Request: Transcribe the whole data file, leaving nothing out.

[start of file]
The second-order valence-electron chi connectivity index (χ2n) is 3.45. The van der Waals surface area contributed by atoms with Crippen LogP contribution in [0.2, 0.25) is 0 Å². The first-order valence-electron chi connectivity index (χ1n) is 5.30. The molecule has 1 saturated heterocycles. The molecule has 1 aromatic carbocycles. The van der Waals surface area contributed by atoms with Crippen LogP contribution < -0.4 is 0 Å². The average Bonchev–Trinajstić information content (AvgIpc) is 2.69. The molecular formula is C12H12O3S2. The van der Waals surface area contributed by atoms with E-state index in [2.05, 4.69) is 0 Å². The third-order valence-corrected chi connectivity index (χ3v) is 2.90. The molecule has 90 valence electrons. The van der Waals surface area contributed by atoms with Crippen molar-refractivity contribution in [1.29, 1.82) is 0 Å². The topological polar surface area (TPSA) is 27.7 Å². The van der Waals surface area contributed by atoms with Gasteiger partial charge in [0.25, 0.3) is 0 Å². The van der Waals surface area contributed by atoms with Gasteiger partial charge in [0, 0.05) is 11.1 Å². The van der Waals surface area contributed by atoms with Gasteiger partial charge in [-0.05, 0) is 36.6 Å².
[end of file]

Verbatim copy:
The second-order valence-electron chi connectivity index (χ2n) is 3.45. The van der Waals surface area contributed by atoms with Crippen LogP contribution in [0.2, 0.25) is 0 Å². The first-order valence-electron chi connectivity index (χ1n) is 5.30. The molecule has 1 saturated heterocycles. The molecule has 1 aromatic carbocycles. The van der Waals surface area contributed by atoms with Crippen LogP contribution < -0.4 is 0 Å². The average Bonchev–Trinajstić information content (AvgIpc) is 2.69. The molecular formula is C12H12O3S2. The van der Waals surface area contributed by atoms with E-state index in [2.05, 4.69) is 0 Å². The third-order valence-corrected chi connectivity index (χ3v) is 2.90. The molecule has 90 valence electrons. The van der Waals surface area contributed by atoms with Crippen molar-refractivity contribution in [1.29, 1.82) is 0 Å². The topological polar surface area (TPSA) is 27.7 Å². The van der Waals surface area contributed by atoms with Gasteiger partial charge in [0.25, 0.3) is 0 Å². The van der Waals surface area contributed by atoms with Gasteiger partial charge in [0, 0.05) is 11.1 Å². The van der Waals surface area contributed by atoms with Gasteiger partial charge in [-0.05, 0) is 36.6 Å².